Controlling cross-border data flows is part of China’s decoupling. Beijing wants to avoid losing control over data in the digital world and thus forfeiting digital sovereignty, i.e. strategic autonomy and room to maneuver. Innovative Western companies are also hesitant when it comes to cross-border digital networking with Chinese companies – for example, in the internationalization of Industry 4.0.
However, digital sovereignty cannot be regionalized in international business. When we work with global value chains, data flows cannot stop at national borders. Autonomy does not necessarily mean exclusion or isolation; data sovereignty does not necessarily mean data residency. Digital sovereignty is not created by regional compartmentalization, but via encryption and external key management. When data is transferred across borders, encryption is done in such a way that keys are held outside a platform. This means that key holders have full control over the data and can safely benefit from scalability. Thus, the geographic location of data is not the only way to establish digital sovereignty; the location of keys can also be the answer to the digital sovereignty question. Technical limitations can make geographic boundaries obsolete.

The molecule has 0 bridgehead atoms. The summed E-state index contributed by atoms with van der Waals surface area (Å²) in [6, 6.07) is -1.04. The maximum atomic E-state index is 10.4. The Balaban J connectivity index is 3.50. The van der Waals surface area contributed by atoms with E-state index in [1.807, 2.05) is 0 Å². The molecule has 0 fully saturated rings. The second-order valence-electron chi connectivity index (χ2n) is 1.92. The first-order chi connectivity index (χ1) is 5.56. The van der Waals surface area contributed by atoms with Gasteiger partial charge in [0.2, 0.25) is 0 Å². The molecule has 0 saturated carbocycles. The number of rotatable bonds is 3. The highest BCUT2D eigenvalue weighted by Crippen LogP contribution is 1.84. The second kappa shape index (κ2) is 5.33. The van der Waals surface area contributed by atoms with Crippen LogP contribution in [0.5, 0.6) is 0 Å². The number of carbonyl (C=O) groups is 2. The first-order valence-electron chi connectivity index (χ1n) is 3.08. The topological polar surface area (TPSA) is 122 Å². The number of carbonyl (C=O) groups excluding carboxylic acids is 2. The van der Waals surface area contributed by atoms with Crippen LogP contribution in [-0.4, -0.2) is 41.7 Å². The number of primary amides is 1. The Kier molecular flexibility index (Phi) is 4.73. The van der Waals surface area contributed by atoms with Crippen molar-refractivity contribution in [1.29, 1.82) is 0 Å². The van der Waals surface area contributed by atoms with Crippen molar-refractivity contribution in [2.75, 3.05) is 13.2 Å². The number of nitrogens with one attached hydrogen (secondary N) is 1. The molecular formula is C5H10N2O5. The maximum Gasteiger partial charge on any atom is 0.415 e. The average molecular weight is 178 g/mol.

Beijing has significantly liberalized the use of commercial cryptography. Restrictions on foreign companies have largely been lifted, and regulations on commercial encryption have been relaxed. The PRC’s new Encryption Law encourages the use of encryption; encryption is explicitly permitted in China. The Encryption Law does not contain an explicit provision requiring companies to deposit keys with government agencies. However, they must comply with government requests for access to data, for example in the context of counterterrorism.